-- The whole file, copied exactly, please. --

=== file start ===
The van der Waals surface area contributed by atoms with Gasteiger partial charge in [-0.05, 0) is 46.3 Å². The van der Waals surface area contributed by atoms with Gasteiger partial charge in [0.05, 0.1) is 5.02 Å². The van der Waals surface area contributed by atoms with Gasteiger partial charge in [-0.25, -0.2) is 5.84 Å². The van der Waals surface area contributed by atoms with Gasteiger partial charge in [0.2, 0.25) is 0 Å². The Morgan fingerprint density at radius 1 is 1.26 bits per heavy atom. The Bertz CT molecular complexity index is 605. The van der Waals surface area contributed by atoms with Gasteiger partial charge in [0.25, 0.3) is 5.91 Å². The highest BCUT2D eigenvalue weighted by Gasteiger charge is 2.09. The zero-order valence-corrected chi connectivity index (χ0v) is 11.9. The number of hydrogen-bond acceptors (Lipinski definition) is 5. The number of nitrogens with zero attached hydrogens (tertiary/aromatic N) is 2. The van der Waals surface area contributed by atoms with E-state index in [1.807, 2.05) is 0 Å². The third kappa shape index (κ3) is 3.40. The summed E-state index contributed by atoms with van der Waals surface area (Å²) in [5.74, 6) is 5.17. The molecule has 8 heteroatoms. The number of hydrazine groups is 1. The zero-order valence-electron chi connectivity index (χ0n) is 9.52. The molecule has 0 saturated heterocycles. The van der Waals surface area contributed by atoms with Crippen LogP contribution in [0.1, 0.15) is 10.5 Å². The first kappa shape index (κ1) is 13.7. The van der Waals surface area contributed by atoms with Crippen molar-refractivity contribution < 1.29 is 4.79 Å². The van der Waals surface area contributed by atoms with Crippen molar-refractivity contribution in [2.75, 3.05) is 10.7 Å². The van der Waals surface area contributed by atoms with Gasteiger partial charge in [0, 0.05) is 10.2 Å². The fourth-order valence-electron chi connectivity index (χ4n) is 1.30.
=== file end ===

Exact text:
The van der Waals surface area contributed by atoms with Gasteiger partial charge in [-0.05, 0) is 46.3 Å². The van der Waals surface area contributed by atoms with Gasteiger partial charge in [0.05, 0.1) is 5.02 Å². The van der Waals surface area contributed by atoms with Gasteiger partial charge in [-0.25, -0.2) is 5.84 Å². The van der Waals surface area contributed by atoms with Gasteiger partial charge in [0.2, 0.25) is 0 Å². The Morgan fingerprint density at radius 1 is 1.26 bits per heavy atom. The Bertz CT molecular complexity index is 605. The van der Waals surface area contributed by atoms with Gasteiger partial charge in [0.25, 0.3) is 5.91 Å². The highest BCUT2D eigenvalue weighted by Gasteiger charge is 2.09. The zero-order valence-corrected chi connectivity index (χ0v) is 11.9. The number of hydrogen-bond acceptors (Lipinski definition) is 5. The number of nitrogens with zero attached hydrogens (tertiary/aromatic N) is 2. The van der Waals surface area contributed by atoms with E-state index in [1.807, 2.05) is 0 Å². The third kappa shape index (κ3) is 3.40. The summed E-state index contributed by atoms with van der Waals surface area (Å²) in [5.74, 6) is 5.17. The molecule has 8 heteroatoms. The number of hydrazine groups is 1. The zero-order valence-electron chi connectivity index (χ0n) is 9.52. The molecule has 0 saturated heterocycles. The van der Waals surface area contributed by atoms with Crippen LogP contribution in [0.1, 0.15) is 10.5 Å². The first kappa shape index (κ1) is 13.7. The van der Waals surface area contributed by atoms with Crippen molar-refractivity contribution < 1.29 is 4.79 Å². The van der Waals surface area contributed by atoms with Crippen molar-refractivity contribution in [2.75, 3.05) is 10.7 Å². The van der Waals surface area contributed by atoms with Gasteiger partial charge in [0, 0.05) is 10.2 Å². The fourth-order valence-electron chi connectivity index (χ4n) is 1.30.